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Academic Coaching & Writing

IV. Write for Readers

Mar 01, 2016 by Amy Benson Brown

Style is not about adding graceful flourishes or witty asides. Style is about how you reach your readers. Highly effective stylists always make consideration of audience and genre-specific expectations part of the writing process. If you can anticipate what your readers will need as they move through your argument in real time, you can build responses to those needs right into the text. And that is a big part of what makes a text (and its author) compelling.

Focus on Your Audience

Stay in the present. Write for the readers of your current work, not the ghosts of past readers. Some former readers may loom large when you think of your audience. You may think of your dissertation advisor or other committee members, for instance. Be careful not to let the pet peeves of one or a few readers limit your sense of expression.

Consider the audience for the journal. Before you submit an article, check out who is on the editorial board. What are their interests and possible biases? Read through recent articles in that journal. What do you notice about their tone or method of organization? Can you see your article as part of an ongoing conversation on this topic in those journals pages?

Test drive your ideas. Another great way to get a sense of who your readers will be and how they may react to your argument is to try out parts of your argument at conferences and colloquia. Note the kinds of questions you receive and decide if your article might be stronger if you addressed these questions in your text.

Consider the Cognitive Labor of Reading

Put yourself in the reader’s shoes. Have you ever felt overwhelmed by dense academic prose? It’s helpful to understand the cognitive demands that your style of writing places on those reading it. Readers store particulars from a text in their working memory, where they can quickly retrieve things to make sense of the larger picture of what they are reading. However, the capacity of working memory is limited. That’s why dense academic prose can overwhelm readers. The goal is to place your ideas in the text where your readers expect them and where they can absorb them. In other words, try to offer your ideas at roughly the same pace at which readers absorb ideas. You don’t want to make your readers work too hard to make sense of your ideas. Most of the burden of sense making should be the writer’s job, not the reader’s.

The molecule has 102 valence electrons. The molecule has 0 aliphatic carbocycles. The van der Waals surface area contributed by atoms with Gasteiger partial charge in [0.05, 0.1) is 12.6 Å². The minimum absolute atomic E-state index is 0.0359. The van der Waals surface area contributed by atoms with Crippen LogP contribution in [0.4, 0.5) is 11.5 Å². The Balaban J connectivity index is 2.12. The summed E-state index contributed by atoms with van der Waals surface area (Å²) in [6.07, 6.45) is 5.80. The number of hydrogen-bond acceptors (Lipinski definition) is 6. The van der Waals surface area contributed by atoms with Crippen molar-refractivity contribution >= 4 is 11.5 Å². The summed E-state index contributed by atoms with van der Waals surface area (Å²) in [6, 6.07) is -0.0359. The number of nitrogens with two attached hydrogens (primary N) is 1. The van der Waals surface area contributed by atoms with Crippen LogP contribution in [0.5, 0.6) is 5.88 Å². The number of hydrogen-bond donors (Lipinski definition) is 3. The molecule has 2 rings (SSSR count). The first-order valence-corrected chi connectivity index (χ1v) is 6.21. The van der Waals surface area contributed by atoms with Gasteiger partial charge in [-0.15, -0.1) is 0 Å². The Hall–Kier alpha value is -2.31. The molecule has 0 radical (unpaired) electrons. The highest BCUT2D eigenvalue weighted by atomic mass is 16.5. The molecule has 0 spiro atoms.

Vary your sentences. Experiment with alternating medium and long sentences, even sprinkling in a few very short ones. Imagine that paragraphs are like a stanza of music. Then, consider the rhythm of your own paragraphs. If each sentence is the same length and uses the same sentence construction, the rhythm will be plodding. Alternating long sentences (with qualifying clauses) with short sentences (with simple syntax) tends to pick up the pace. So, review your sentences. Are there unnecessary phrases that you can cut? Can you find ways to express long sentences more succinctly or break them into shorter sentences?

Provide breaks for the reader. Remember that white space is part of the text. The white space at the end of paragraphs, along with the small blank space at the end of each sentence, opens up a bit of space for the reader to stop taking in information, just for a second. These breaks allow readers to pause and digest information. So, consider the balance of type and white space on your pages. Are you using enough paragraph breaks to allow readers to pause and process what you’ve said?

Use headings as guideposts. Similar to paragraph breaks, subheadings help to break down the manuscript into topic-based chunks. Subsections allow a brief pause for reflection and signal the movement of the arguments through its constitutive paragraphs.

Improve Readability

Read aloud. Reading your work aloud is a good way to hear the rhythm of your own prose. Is it dense and laborious? Or rushed? Does it flow with a natural-feeling pace? Be sure to notice the places where you stumble as you read aloud. Your reader probably also will stumble in those spots.

Swap drafts with a friend or colleague. Ask your reader to circle sentences where he or she felt confused or had to read two or three times to grasp the meaning. Your friend doesn’t need to diagnose or explain what threw her. The mere location of the problematic passage is helpful. As you then read it aloud, you probably will realize the source of potential confusion. In my work with authors, I’ve noticed that once the unclear spot is flagged, writers often quickly see how to revise it. If, of course, you still do not see the problem, follow up with your initial reader, an advisor, or perhaps even a writing coach with more specific content-related questions.

Though this blog has gotten into some of the nitty-gritty of designing sentences and phrasing, the next blog in this series dives deeper into sentence structure. After all, sentences are one of the most fundamental units of writing. Yet, too many academic authors just do not understand what readers most need in terms of sentence structure.

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